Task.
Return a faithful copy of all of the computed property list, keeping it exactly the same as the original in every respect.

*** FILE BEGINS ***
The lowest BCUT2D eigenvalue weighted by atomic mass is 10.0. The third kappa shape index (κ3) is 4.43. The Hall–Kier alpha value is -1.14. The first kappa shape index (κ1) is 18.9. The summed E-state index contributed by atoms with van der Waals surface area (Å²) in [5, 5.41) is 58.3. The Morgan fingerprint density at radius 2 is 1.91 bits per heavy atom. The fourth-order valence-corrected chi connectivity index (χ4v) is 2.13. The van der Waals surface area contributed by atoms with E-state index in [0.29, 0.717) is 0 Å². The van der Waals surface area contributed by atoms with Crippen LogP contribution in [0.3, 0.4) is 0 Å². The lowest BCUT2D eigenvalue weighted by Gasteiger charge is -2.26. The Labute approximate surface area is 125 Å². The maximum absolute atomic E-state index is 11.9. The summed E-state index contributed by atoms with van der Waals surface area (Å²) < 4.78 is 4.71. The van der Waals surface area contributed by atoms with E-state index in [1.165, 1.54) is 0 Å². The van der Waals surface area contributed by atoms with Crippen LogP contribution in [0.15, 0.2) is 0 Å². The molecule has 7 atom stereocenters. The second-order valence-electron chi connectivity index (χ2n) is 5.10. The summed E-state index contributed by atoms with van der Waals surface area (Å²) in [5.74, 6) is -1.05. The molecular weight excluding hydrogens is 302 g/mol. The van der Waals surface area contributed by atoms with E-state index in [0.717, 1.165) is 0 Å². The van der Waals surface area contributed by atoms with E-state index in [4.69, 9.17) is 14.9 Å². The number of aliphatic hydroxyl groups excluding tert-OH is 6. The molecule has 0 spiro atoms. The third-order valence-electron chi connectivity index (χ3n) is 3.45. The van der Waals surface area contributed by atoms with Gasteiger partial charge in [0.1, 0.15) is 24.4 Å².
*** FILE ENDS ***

The lowest BCUT2D eigenvalue weighted by atomic mass is 10.0. The third kappa shape index (κ3) is 4.43. The Hall–Kier alpha value is -1.14. The first kappa shape index (κ1) is 18.9. The summed E-state index contributed by atoms with van der Waals surface area (Å²) in [5, 5.41) is 58.3. The Morgan fingerprint density at radius 2 is 1.91 bits per heavy atom. The fourth-order valence-corrected chi connectivity index (χ4v) is 2.13. The van der Waals surface area contributed by atoms with E-state index in [0.29, 0.717) is 0 Å². The van der Waals surface area contributed by atoms with Crippen LogP contribution in [0.3, 0.4) is 0 Å². The lowest BCUT2D eigenvalue weighted by Gasteiger charge is -2.26. The Labute approximate surface area is 125 Å². The maximum absolute atomic E-state index is 11.9. The summed E-state index contributed by atoms with van der Waals surface area (Å²) < 4.78 is 4.71. The van der Waals surface area contributed by atoms with E-state index in [1.165, 1.54) is 0 Å². The van der Waals surface area contributed by atoms with Crippen LogP contribution in [0.15, 0.2) is 0 Å². The molecule has 7 atom stereocenters. The second-order valence-electron chi connectivity index (χ2n) is 5.10. The summed E-state index contributed by atoms with van der Waals surface area (Å²) in [5.74, 6) is -1.05. The molecular weight excluding hydrogens is 302 g/mol. The van der Waals surface area contributed by atoms with E-state index in [0.717, 1.165) is 0 Å². The van der Waals surface area contributed by atoms with E-state index in [4.69, 9.17) is 14.9 Å². The number of aliphatic hydroxyl groups excluding tert-OH is 6. The molecule has 0 spiro atoms. The third-order valence-electron chi connectivity index (χ3n) is 3.45. The van der Waals surface area contributed by atoms with Gasteiger partial charge in [0.1, 0.15) is 24.4 Å².